California Chrome is within reach of winning the 2014 Triple Crown, but a number of factors will make Saturday's Belmont Stakes his toughest challenge to date.
This is the last opportunity for other viable contenders to steal the spotlight from a horse who could become the first Triple Crown champion since Affirmed in 1978. Trainer Art Sherman remains buoyant regarding California Chrome, even with a tough starting post and a tough field of 11 to navigate.
"I thought he looked better now than he did after the Preakness," said Sherman, per Mike Farrell of The Boston Globe. "I couldn’t believe how much weight he put on. Going on the Triple Crown trail, it’s kind of rough. He’s an amazing horse."
Several entrants that ran in the Kentucky Derby opted not to run in the Preakness Stakes in an effort to be better rested and get the best of California Chrome at Belmont Park in Elmont, New York. One of those includes Wicked Strong, a 6-1 morning-line favorite who is distinguished as the top challenger to California Chrome, just as he was at Churchill Downs.
A recent Belmont Park victor in Tonalist just triumphed at the Grade 2 Peter Pan Stakes on May 10. Having that success to draw on—not to mention perhaps the best jockey among the top horses in Joel Rosario—will help his chances to get to the winner's circle.
Both previous runners-up in the season's Triple Crown races in Commanding Curve (Kentucky Derby) and Ride On Curlin (Preakness) are also in the field. Ride On Curlin gave California Chrome a run at Pimlico Race Course, losing by only 1 1/2 lengths.
Starting in the No. 2 post at Belmont Park has been a rather significant disadvantage, too, per ESPN Stats & Info:
In addition to going against the grain of history to achieve the ultimate accomplishment in horse racing, California Chrome has another decades-long precedent to reverse based on his post position alone.
The sheer distance of the Belmont Stakes is daunting. At 1 1/2 miles, it is the longest trek for Triple Crown-caliber horses. It's always somewhat of a wild card to figure out how even the best horses will manage such an extensive test of stamina. However, there is the argument that the longer track should only go further in distinguishing the best horses.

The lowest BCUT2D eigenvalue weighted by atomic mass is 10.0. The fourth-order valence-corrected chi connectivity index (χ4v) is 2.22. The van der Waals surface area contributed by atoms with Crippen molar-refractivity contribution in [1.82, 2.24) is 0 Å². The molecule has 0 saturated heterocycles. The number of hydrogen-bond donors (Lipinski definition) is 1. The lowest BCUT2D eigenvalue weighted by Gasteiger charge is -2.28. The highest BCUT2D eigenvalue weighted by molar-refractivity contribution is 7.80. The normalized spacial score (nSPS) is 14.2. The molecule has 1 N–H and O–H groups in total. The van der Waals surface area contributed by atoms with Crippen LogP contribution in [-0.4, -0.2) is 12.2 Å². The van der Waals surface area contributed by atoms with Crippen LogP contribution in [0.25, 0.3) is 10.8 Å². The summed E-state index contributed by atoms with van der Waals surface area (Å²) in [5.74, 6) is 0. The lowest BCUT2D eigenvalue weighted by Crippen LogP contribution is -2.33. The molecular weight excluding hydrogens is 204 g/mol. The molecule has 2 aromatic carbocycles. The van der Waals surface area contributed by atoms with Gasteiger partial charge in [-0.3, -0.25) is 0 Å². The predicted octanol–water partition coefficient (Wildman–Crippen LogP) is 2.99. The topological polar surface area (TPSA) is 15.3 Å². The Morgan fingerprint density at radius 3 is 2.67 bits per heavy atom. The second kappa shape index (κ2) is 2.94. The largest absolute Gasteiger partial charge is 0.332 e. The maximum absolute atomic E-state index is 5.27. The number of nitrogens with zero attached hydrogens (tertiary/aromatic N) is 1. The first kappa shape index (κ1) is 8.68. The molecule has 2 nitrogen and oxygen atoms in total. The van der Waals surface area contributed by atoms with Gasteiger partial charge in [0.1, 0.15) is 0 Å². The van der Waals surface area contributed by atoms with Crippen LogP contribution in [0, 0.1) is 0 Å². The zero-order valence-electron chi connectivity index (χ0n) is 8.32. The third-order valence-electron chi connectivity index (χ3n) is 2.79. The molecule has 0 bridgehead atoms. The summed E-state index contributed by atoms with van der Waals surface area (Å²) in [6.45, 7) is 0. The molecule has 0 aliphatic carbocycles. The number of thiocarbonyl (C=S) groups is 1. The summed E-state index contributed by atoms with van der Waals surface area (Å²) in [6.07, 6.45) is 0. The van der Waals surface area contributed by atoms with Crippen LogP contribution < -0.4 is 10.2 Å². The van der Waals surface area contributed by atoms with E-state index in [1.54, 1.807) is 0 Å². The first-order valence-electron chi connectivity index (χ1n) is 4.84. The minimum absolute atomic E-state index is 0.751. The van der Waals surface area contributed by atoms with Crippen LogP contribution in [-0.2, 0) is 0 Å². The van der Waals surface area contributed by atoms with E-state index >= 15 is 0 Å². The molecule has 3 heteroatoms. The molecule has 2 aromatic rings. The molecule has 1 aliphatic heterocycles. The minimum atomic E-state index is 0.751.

Should that be the case, it would appear to work in California Chrome's favor. But the other 10 horses are dealing with the same circumstances, and none of them have run in a race with so much on the line and with so much ground to cover.
What works in California Chrome's favor is that he put in a sensational final workout, suggesting he can indeed find a way to win the Belmont Stakes. The Daily Racing Form's David Grening and Jerry Bossert of the New York Daily News were two experts whose attention was had by California Chrome's excellent work:
But getting it done in workouts and doing so when it matters most are two very different scenarios. California Chrome and jockey Victor Espinoza have been up to the task thus far, but the pressure is on more than ever now. The entire industry, save for their opponents' connections, are hoping they pull off the Triple Crown.
Between the formidable field, a difficult starting post, epoch-making distance and even more spotlighted scrutiny, this Triple Crown campaign is far from over. California Chrome has by far the shortest odds to win The Test of the Champion. That doesn't mean he will get it done—and it may not be aspects of the Belmont Stakes in his control that leads to his Triple Crown ambitions being extinguished.
A slip-up out of the starting gates as horses vie for position ahead of the first turn—especially close to the rail—could slow California Chrome to the point of pushing him back too far to start. The second post is dangerous territory, and the prohibitive favorite's biggest competition is starting well away from the rail.
There's no question California Chrome is the best horse in the Belmont Stakes. What's unclear is whether enough breaks will fall in his favor Saturday to prove it.
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